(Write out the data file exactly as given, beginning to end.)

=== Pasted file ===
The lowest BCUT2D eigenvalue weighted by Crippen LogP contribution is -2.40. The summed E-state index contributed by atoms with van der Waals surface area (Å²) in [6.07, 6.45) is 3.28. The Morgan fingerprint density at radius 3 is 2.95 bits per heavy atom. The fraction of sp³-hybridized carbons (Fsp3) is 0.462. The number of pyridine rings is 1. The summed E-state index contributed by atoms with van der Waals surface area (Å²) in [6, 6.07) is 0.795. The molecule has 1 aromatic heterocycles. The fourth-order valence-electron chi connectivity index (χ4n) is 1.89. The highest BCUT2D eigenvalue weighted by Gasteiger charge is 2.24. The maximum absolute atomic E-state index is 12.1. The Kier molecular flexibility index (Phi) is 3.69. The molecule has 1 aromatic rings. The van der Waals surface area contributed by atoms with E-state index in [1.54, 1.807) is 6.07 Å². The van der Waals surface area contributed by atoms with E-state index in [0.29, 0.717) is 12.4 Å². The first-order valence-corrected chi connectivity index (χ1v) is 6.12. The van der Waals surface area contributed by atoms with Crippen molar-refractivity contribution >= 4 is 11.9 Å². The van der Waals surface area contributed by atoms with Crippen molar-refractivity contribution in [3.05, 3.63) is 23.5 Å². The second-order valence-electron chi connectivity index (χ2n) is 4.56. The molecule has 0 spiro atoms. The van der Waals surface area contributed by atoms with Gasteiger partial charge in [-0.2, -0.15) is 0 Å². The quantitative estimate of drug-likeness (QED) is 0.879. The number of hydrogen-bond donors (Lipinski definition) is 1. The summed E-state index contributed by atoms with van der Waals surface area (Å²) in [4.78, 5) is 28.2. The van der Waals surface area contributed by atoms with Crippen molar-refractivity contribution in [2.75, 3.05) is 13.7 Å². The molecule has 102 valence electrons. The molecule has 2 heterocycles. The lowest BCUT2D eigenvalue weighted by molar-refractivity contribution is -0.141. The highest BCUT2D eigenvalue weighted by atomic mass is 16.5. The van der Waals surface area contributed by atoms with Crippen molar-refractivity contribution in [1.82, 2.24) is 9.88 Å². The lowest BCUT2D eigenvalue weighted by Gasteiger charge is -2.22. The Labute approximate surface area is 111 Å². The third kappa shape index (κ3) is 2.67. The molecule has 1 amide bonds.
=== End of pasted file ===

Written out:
The lowest BCUT2D eigenvalue weighted by Crippen LogP contribution is -2.40. The summed E-state index contributed by atoms with van der Waals surface area (Å²) in [6.07, 6.45) is 3.28. The Morgan fingerprint density at radius 3 is 2.95 bits per heavy atom. The fraction of sp³-hybridized carbons (Fsp3) is 0.462. The number of pyridine rings is 1. The summed E-state index contributed by atoms with van der Waals surface area (Å²) in [6, 6.07) is 0.795. The molecule has 1 aromatic heterocycles. The fourth-order valence-electron chi connectivity index (χ4n) is 1.89. The highest BCUT2D eigenvalue weighted by Gasteiger charge is 2.24. The maximum absolute atomic E-state index is 12.1. The Kier molecular flexibility index (Phi) is 3.69. The molecule has 1 aromatic rings. The van der Waals surface area contributed by atoms with E-state index in [1.54, 1.807) is 6.07 Å². The van der Waals surface area contributed by atoms with E-state index in [0.29, 0.717) is 12.4 Å². The first-order valence-corrected chi connectivity index (χ1v) is 6.12. The van der Waals surface area contributed by atoms with Crippen molar-refractivity contribution >= 4 is 11.9 Å². The van der Waals surface area contributed by atoms with Crippen molar-refractivity contribution in [3.05, 3.63) is 23.5 Å². The second-order valence-electron chi connectivity index (χ2n) is 4.56. The molecule has 0 spiro atoms. The van der Waals surface area contributed by atoms with Gasteiger partial charge in [-0.2, -0.15) is 0 Å². The quantitative estimate of drug-likeness (QED) is 0.879. The number of hydrogen-bond donors (Lipinski definition) is 1. The summed E-state index contributed by atoms with van der Waals surface area (Å²) in [4.78, 5) is 28.2. The van der Waals surface area contributed by atoms with Crippen molar-refractivity contribution in [2.75, 3.05) is 13.7 Å². The molecule has 102 valence electrons. The molecule has 2 heterocycles. The lowest BCUT2D eigenvalue weighted by molar-refractivity contribution is -0.141. The highest BCUT2D eigenvalue weighted by atomic mass is 16.5. The van der Waals surface area contributed by atoms with Crippen molar-refractivity contribution in [1.82, 2.24) is 9.88 Å². The lowest BCUT2D eigenvalue weighted by Gasteiger charge is -2.22. The Labute approximate surface area is 111 Å². The third kappa shape index (κ3) is 2.67. The molecule has 1 amide bonds.